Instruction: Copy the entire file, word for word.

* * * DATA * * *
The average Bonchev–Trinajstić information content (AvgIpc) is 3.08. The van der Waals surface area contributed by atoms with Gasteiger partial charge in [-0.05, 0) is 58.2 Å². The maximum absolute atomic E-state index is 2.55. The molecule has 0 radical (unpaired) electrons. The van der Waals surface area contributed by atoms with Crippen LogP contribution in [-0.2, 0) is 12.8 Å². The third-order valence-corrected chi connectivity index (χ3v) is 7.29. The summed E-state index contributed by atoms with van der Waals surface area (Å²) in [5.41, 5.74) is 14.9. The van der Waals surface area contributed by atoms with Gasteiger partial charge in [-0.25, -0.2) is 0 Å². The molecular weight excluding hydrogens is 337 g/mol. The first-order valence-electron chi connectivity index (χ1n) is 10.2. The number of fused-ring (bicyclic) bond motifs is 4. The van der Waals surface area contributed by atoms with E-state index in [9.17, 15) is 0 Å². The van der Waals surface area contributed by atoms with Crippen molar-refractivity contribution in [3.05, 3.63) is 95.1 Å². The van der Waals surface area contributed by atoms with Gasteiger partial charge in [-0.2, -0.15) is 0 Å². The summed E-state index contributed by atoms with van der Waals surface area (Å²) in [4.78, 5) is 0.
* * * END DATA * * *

The average Bonchev–Trinajstić information content (AvgIpc) is 3.08. The van der Waals surface area contributed by atoms with Gasteiger partial charge in [-0.05, 0) is 58.2 Å². The maximum absolute atomic E-state index is 2.55. The molecule has 0 radical (unpaired) electrons. The van der Waals surface area contributed by atoms with Crippen LogP contribution in [-0.2, 0) is 12.8 Å². The third-order valence-corrected chi connectivity index (χ3v) is 7.29. The summed E-state index contributed by atoms with van der Waals surface area (Å²) in [5.41, 5.74) is 14.9. The van der Waals surface area contributed by atoms with Gasteiger partial charge in [-0.25, -0.2) is 0 Å². The molecular weight excluding hydrogens is 337 g/mol. The first-order valence-electron chi connectivity index (χ1n) is 10.2. The number of fused-ring (bicyclic) bond motifs is 4. The van der Waals surface area contributed by atoms with E-state index in [9.17, 15) is 0 Å². The van der Waals surface area contributed by atoms with Crippen molar-refractivity contribution in [3.05, 3.63) is 95.1 Å². The van der Waals surface area contributed by atoms with Gasteiger partial charge in [-0.2, -0.15) is 0 Å². The summed E-state index contributed by atoms with van der Waals surface area (Å²) in [4.78, 5) is 0.